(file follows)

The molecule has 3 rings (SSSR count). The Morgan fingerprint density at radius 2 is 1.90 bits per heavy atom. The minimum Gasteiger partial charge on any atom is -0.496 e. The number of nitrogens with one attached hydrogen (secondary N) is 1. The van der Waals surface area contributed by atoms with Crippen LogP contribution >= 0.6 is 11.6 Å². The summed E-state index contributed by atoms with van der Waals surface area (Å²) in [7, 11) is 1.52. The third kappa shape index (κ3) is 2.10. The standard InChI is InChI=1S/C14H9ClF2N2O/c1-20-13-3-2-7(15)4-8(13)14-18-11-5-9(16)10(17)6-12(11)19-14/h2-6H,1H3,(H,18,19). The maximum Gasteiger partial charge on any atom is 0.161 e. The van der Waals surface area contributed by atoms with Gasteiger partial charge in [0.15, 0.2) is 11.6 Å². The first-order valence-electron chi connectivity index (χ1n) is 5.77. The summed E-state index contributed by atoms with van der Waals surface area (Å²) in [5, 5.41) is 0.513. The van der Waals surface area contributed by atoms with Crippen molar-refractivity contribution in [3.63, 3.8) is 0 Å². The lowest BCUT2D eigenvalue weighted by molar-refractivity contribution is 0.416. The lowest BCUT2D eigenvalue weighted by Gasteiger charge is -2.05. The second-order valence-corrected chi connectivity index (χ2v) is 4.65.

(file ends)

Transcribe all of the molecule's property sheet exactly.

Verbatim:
The molecule has 3 rings (SSSR count). The Morgan fingerprint density at radius 2 is 1.90 bits per heavy atom. The minimum Gasteiger partial charge on any atom is -0.496 e. The number of nitrogens with one attached hydrogen (secondary N) is 1. The van der Waals surface area contributed by atoms with Crippen LogP contribution >= 0.6 is 11.6 Å². The summed E-state index contributed by atoms with van der Waals surface area (Å²) in [7, 11) is 1.52. The third kappa shape index (κ3) is 2.10. The standard InChI is InChI=1S/C14H9ClF2N2O/c1-20-13-3-2-7(15)4-8(13)14-18-11-5-9(16)10(17)6-12(11)19-14/h2-6H,1H3,(H,18,19). The maximum Gasteiger partial charge on any atom is 0.161 e. The van der Waals surface area contributed by atoms with Gasteiger partial charge in [0.15, 0.2) is 11.6 Å². The first-order valence-electron chi connectivity index (χ1n) is 5.77. The summed E-state index contributed by atoms with van der Waals surface area (Å²) in [5, 5.41) is 0.513. The van der Waals surface area contributed by atoms with Crippen molar-refractivity contribution in [3.63, 3.8) is 0 Å². The lowest BCUT2D eigenvalue weighted by molar-refractivity contribution is 0.416. The lowest BCUT2D eigenvalue weighted by Gasteiger charge is -2.05. The second-order valence-corrected chi connectivity index (χ2v) is 4.65.